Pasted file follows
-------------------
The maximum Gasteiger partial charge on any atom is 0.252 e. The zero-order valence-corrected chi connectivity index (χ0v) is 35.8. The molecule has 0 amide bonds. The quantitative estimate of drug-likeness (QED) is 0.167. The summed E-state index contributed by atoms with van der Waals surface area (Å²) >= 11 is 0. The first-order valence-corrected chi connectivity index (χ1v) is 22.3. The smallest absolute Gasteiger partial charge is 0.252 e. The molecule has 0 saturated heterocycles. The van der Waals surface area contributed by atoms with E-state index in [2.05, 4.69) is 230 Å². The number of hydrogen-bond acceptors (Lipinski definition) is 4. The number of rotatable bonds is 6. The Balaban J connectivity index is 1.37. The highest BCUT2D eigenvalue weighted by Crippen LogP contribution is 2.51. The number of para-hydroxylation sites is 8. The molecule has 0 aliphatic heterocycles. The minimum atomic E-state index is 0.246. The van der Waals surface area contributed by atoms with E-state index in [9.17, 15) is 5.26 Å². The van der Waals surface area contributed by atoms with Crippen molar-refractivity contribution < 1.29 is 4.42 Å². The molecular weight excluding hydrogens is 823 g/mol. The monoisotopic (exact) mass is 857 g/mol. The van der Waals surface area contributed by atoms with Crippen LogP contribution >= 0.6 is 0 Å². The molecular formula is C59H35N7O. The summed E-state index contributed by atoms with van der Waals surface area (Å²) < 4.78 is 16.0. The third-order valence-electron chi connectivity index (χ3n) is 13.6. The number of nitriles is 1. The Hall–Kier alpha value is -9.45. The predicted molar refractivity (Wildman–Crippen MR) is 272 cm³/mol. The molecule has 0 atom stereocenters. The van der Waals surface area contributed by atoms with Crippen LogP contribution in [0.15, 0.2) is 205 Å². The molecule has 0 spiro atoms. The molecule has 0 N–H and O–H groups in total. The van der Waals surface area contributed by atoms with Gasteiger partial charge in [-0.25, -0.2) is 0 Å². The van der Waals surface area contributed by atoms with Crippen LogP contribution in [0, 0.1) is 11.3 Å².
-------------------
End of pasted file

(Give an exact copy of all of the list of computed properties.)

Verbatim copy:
The maximum Gasteiger partial charge on any atom is 0.252 e. The zero-order valence-corrected chi connectivity index (χ0v) is 35.8. The molecule has 0 amide bonds. The quantitative estimate of drug-likeness (QED) is 0.167. The summed E-state index contributed by atoms with van der Waals surface area (Å²) >= 11 is 0. The first-order valence-corrected chi connectivity index (χ1v) is 22.3. The smallest absolute Gasteiger partial charge is 0.252 e. The molecule has 0 saturated heterocycles. The van der Waals surface area contributed by atoms with E-state index in [2.05, 4.69) is 230 Å². The number of hydrogen-bond acceptors (Lipinski definition) is 4. The number of rotatable bonds is 6. The Balaban J connectivity index is 1.37. The highest BCUT2D eigenvalue weighted by Crippen LogP contribution is 2.51. The number of para-hydroxylation sites is 8. The molecule has 0 aliphatic heterocycles. The minimum atomic E-state index is 0.246. The van der Waals surface area contributed by atoms with E-state index in [9.17, 15) is 5.26 Å². The van der Waals surface area contributed by atoms with Crippen molar-refractivity contribution < 1.29 is 4.42 Å². The molecular weight excluding hydrogens is 823 g/mol. The monoisotopic (exact) mass is 857 g/mol. The van der Waals surface area contributed by atoms with Crippen LogP contribution >= 0.6 is 0 Å². The molecular formula is C59H35N7O. The summed E-state index contributed by atoms with van der Waals surface area (Å²) < 4.78 is 16.0. The third-order valence-electron chi connectivity index (χ3n) is 13.6. The number of nitriles is 1. The Hall–Kier alpha value is -9.45. The predicted molar refractivity (Wildman–Crippen MR) is 272 cm³/mol. The molecule has 0 atom stereocenters. The van der Waals surface area contributed by atoms with Crippen LogP contribution in [0.15, 0.2) is 205 Å². The molecule has 0 spiro atoms. The molecule has 0 N–H and O–H groups in total. The van der Waals surface area contributed by atoms with Gasteiger partial charge in [-0.25, -0.2) is 0 Å². The van der Waals surface area contributed by atoms with Crippen LogP contribution in [0, 0.1) is 11.3 Å².